(Bloomberg) — House Republicans thought they were writing a bill that they say will repeal and replace Obamacare. Instead, on Thursday, they found themselves running a traveling circus.
Following reports that a major chunk of their health care legislation was being held for House GOP review in a secret room somewhere in the Capitol complex, Democrats and Republicans who hadn’t been invited started the hunt. Sen. Rand Paul, a Kentucky Republican, was first on the scene of the supposed secret location.
“It’s the secret office of the secret bill,” Paul told a gaggle of reporters. After being denied entry by a security guard and staff aide, he quickly turned the moment into an impromptu press conference about legislation transparency.
What Your Peers Are Reading
“I suspect public pressure will make them release it,” he said.
Except, as it turned out, the bill wasn’t there. House Ways and Means Chairman Kevin Brady was in the room, but the Texas Republican said the bill wasn’t.
The audience gathered outside — including House Minority Whip Steny Hoyer of Maryland — was skeptical, so in they went to inspect. Out they came about 30 seconds afterward.
“No bill here. We cannot find the bill,” Hoyer said.
One Republican lawmaker and a committee aide had said Wednesday that House Republicans would be allowed to review the overhaul plan, which would repeal or change major components of the Affordable Care Act — but only in a dedicated reading room, and they wouldn’t be given copies to take with them. Republican leaders are trying to avoid a repeat of what happened last time. When an outdated draft leaked last week, it was quickly panned by conservatives.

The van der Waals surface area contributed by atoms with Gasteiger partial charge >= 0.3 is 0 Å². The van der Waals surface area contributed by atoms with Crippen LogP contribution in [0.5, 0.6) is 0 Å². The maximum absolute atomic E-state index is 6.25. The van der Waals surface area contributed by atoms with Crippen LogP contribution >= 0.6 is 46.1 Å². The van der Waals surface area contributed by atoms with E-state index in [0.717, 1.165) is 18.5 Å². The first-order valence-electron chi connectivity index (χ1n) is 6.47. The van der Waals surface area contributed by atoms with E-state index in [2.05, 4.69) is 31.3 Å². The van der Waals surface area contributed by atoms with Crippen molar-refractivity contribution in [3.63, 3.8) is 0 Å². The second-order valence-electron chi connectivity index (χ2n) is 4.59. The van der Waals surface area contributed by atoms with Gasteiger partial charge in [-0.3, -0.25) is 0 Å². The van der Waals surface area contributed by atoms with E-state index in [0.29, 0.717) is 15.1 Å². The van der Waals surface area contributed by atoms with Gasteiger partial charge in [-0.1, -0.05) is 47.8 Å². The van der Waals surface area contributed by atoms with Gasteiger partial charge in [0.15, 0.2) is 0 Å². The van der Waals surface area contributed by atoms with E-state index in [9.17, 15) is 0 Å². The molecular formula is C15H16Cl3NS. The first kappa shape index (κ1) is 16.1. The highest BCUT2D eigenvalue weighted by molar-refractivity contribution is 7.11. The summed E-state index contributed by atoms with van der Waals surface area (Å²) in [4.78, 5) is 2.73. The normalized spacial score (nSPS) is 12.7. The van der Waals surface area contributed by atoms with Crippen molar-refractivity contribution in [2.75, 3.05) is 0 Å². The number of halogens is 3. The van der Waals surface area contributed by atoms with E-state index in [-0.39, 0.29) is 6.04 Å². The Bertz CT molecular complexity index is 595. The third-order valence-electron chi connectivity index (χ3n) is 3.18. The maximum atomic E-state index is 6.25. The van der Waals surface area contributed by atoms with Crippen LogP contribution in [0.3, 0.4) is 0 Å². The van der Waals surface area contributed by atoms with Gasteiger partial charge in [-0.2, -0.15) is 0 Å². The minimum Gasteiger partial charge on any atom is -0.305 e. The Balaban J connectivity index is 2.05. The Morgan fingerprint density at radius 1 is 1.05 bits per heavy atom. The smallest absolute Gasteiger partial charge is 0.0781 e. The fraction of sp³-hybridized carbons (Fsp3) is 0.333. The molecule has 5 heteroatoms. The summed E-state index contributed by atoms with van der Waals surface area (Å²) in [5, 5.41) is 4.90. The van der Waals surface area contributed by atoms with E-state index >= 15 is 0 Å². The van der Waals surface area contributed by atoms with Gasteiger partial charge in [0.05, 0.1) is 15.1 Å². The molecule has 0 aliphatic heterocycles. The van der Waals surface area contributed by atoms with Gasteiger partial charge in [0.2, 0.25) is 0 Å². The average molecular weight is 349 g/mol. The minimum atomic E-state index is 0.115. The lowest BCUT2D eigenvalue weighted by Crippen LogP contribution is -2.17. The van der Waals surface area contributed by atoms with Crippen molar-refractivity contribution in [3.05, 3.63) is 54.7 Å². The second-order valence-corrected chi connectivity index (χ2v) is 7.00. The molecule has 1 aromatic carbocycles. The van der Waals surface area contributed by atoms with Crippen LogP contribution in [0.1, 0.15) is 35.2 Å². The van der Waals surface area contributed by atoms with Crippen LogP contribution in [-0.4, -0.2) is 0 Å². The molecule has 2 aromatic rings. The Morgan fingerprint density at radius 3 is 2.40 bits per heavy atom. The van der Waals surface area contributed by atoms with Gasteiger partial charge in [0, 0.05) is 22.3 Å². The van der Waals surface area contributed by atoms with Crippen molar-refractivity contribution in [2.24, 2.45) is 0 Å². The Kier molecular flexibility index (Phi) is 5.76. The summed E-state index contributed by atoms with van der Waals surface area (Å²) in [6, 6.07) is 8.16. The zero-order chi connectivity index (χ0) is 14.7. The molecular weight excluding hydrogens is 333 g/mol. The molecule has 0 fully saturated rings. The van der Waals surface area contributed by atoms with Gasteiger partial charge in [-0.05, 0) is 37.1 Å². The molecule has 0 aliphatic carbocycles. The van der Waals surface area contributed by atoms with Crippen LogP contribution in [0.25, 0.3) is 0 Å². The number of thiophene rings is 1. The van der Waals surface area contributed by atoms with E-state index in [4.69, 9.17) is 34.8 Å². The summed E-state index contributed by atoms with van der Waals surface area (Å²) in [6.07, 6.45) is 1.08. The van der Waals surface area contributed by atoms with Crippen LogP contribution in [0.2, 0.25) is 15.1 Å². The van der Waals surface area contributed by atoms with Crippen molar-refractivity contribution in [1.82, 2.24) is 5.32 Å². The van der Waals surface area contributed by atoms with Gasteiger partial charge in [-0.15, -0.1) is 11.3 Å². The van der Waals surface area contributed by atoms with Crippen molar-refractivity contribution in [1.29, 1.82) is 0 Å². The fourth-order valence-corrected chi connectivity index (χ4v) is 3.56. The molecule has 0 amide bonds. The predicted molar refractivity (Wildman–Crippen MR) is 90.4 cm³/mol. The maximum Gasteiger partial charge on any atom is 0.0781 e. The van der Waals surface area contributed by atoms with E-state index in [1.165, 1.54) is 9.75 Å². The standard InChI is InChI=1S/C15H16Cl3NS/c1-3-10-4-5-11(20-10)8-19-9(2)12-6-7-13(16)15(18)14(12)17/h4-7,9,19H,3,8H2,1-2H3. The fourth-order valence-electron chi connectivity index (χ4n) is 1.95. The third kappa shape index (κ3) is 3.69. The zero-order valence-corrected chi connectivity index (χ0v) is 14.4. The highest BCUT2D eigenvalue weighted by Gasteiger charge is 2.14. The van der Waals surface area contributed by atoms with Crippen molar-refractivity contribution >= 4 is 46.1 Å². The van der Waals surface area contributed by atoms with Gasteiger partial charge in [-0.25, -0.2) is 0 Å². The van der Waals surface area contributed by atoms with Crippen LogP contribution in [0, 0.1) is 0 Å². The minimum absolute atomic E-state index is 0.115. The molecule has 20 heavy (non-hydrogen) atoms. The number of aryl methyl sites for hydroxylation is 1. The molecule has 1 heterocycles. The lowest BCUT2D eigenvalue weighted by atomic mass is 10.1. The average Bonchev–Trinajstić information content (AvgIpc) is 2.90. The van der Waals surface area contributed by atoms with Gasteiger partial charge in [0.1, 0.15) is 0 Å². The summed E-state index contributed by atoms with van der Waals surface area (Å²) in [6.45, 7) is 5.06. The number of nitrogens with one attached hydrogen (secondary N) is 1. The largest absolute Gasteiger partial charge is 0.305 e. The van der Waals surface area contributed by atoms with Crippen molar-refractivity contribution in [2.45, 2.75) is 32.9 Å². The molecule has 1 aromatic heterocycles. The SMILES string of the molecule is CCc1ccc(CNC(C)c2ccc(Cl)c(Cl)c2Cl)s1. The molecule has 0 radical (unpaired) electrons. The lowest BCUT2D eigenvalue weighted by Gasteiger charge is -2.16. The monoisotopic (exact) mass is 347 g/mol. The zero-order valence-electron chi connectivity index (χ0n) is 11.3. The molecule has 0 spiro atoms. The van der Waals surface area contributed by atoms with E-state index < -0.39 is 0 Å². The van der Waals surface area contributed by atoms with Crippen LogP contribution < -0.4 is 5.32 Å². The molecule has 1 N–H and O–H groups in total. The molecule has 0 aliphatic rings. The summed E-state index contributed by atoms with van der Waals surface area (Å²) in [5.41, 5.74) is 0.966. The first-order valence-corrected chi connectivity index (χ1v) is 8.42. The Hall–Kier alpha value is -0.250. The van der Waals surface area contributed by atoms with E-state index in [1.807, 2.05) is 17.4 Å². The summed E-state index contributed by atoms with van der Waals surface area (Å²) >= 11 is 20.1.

The sought-after draft bill is the part of the Republican health care effort being written by the Energy and Commerce Committee, with the Ways and Means panel putting together another chunk. Energy and Commerce Chairman Greg Walden of Oregon insisted in a statement that it was “false” to contend that the committee was “doing anything other than the regular process” of refining the bill to make it ready for committee debate.
‘The Wrong Room’
Energy and Commerce Committee Democrat Paul Tonko of New York said he had walked into the room minutes earlier, and staffers there said, “Sir?”
“I said, ‘Well, I’m looking to read the bill, is this where I read the bill?’” Tonko said. “They said, ’You have the wrong room.’”
“I said, ‘So, where is the room?’ They said, ’We don’t know that, sir.’”